A few years ago I went to a social gathering for a former workplace of mine. I worked there for three years and I still knew some people who had worked there for a few more years than I did. I loved that workplace. I have lots of good memories associated with it. I grew a lot as a person and professional there. I met lots of great people over the course of my employment there. I thought I’d slip back into that magic state once I got around some of those people again.
That didn’t happen. It was at a bar in St. Paul. I exchanged pleasantries with about a half-dozen people and we caught up about our lives. That’s all great for about 20 minutes because you then kind of walk around fiddling with your drink wondering if you should suffer through and get another one or if you should just cut your losses at the moment and get out of there. I stuck it out for another hour. It wasn’t that awful, but it wasn’t quite what I thought it would be.
This feeling happens a lot more than it should. You want things to work out a certain way. You want your thoughts and memories to remain in tact and you want to be able to summon those feelings at any moment that you’re feeling down or in need of a little boost of things. That’s one thing this current nostalgia-heavy economy likes to tell you: the past was always great and you should keep going back to that well because your thoughts will not disappoint you. Or at least they shouldn’t disappoint you. Keep buying things and taking part in things that remind you of those good times.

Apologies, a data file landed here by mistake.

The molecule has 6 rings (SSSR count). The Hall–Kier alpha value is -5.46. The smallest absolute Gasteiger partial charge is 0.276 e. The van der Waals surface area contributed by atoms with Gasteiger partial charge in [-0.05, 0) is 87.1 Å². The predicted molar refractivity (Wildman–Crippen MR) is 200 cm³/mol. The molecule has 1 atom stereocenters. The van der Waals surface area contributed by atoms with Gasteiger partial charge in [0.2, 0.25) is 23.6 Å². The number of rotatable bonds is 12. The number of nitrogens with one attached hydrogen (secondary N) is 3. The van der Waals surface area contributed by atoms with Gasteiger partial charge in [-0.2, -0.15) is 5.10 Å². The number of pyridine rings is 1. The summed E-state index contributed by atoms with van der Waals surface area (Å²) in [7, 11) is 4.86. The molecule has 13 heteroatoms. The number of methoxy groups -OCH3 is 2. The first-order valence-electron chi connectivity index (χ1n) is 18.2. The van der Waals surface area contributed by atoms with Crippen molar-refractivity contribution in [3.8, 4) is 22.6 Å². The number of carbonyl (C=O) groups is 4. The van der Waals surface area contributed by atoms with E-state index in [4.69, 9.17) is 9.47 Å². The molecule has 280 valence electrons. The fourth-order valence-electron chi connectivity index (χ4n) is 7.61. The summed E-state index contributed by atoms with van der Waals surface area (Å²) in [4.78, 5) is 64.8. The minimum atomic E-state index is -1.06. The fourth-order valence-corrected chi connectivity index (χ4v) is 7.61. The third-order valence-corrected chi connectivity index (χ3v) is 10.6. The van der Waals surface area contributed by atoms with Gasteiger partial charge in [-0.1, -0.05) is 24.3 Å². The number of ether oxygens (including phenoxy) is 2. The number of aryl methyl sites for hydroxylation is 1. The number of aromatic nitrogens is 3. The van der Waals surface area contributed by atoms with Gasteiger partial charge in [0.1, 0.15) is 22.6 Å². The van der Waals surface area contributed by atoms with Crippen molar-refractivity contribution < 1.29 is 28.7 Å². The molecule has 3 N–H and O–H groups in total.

But that doesn’t help you in the deep dark present. Things change. I’m glad that things change. One friend of mine talked about how he had cut another friend out of his life after that friend had made some incredibly hurtful and disparaging comments about a divorce my friend was going through. If you keep thinking of that friend as the same old drinking buddy you had in college, it doesn’t do anyone any good. You can only live in that space for so long until you realize that it’s not the real space. Sometimes it’s just good to sever those ties and not look back.
I think the way you fix that is to really latch on to those places and people you can have those connections with. Keep cultivating those connections you care about and things will ultimately work out. I realized a while back that I’m not able to keep up extremely close relationships with everyone that I’ve ever encountered in my life. And it’s ok to let some of those things fade away. I like to think that the ones you really cared about will stick around. If you keep making new memories you won’t be tempted to fall back into those comfortable, yet potentially toxic, holes of your memory.